guidance prior to starting post-16 courses. Students are aware of their choices
following completion of their post-16 study programme.

“Impartiality” gets a specific here which would require some questions to be asked of current Sixth Form students by inspectors while, I would imagine, for schools without Sixth Forms like mine, this would be subsumed into checks on the first bullet point in the whole school guidance above.

With regard to CEIAG, last year’s handbook had a tricky task of bolting on a whole new area for inspectors to check into already stuffed schedules for inspection teams in schools and this years probably has just as difficult a job to achieve. While the Careers Statutory Guidance has expanded, the Ofsted handbook has been slimmed down  so the complexity of the requirements and suggestions in the Guidance does seem a little lost in translation and leaves greater room for, depending on your point of view, either schools to be able to tell their individualized CEIAG back-stories to inspectors or allow a greater lack of consistency in judgments.

Putting the shoe on the other foot

Continuing a recent theme on this blog about the growing market for student movement at 14 and the interaction this has with CEIAG, I thought I’d just highlight potential for some localised apple cart unsettling.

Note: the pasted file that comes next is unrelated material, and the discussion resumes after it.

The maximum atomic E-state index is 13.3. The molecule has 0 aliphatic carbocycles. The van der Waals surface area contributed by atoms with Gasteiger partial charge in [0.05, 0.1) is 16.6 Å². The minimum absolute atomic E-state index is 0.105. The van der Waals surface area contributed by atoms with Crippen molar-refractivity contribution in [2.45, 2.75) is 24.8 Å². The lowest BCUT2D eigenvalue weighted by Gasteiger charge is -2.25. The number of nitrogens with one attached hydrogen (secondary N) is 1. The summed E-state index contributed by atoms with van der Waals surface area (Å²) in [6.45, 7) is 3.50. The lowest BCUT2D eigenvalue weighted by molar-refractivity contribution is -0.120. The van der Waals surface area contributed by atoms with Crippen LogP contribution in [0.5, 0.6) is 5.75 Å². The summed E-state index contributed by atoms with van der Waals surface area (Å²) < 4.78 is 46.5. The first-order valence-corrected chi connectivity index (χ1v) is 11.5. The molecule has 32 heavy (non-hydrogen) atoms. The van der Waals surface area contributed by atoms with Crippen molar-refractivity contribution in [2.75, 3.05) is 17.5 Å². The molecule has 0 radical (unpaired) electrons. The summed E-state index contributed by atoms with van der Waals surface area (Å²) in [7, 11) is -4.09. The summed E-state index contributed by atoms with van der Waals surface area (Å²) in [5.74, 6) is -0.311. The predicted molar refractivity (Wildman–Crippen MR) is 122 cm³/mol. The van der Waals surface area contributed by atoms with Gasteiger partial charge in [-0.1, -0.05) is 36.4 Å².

September 2014 will see another small cohort of FE Colleges join the trailblazers that opened their doors last year to 14 year olds. This is part of the wider Government policy push for Key Stage 4 students to consider moving to alternative providers who offer a curriculum focus more suited to their goals. Alongside the already vaunted, opened and (in some cases) closed UTC’s and Studio Schools these FE College and Career College establishments will aim to enrol students already part way through their secondary school journey and will no doubt utilise substantive marketing budgets to those ends.

The growth of these provisions will only strengthen the FE sector’s resolve to air their ongoing concerns about the access and the guidance available to the majority of school students before these important transitions. There is now though, potential for the tables to be ever so slightly turned in this regard. The accompanying guidance documents for “Full-time enrolment of 14 to 16 year olds in FE and sixth form colleges” specifically states:

Careers guidance
66. The college is required to secure independent careers guidance for all students up
to and including the age of 18. Independent careers guidance secured under the
requirement should:
a) include information on the full range of education and training opportunities
b) be provided in an impartial manner
c) promote the best interests of the student to whom it is given
67. Colleges should review existing support and take steps to ensure this meets the
needs of their of 14- to 16-year-old students. They should also ensure that the young
person has received sufficiently robust information, advice and guidance prior to
commencing at college to ensure they are following the most appropriate learning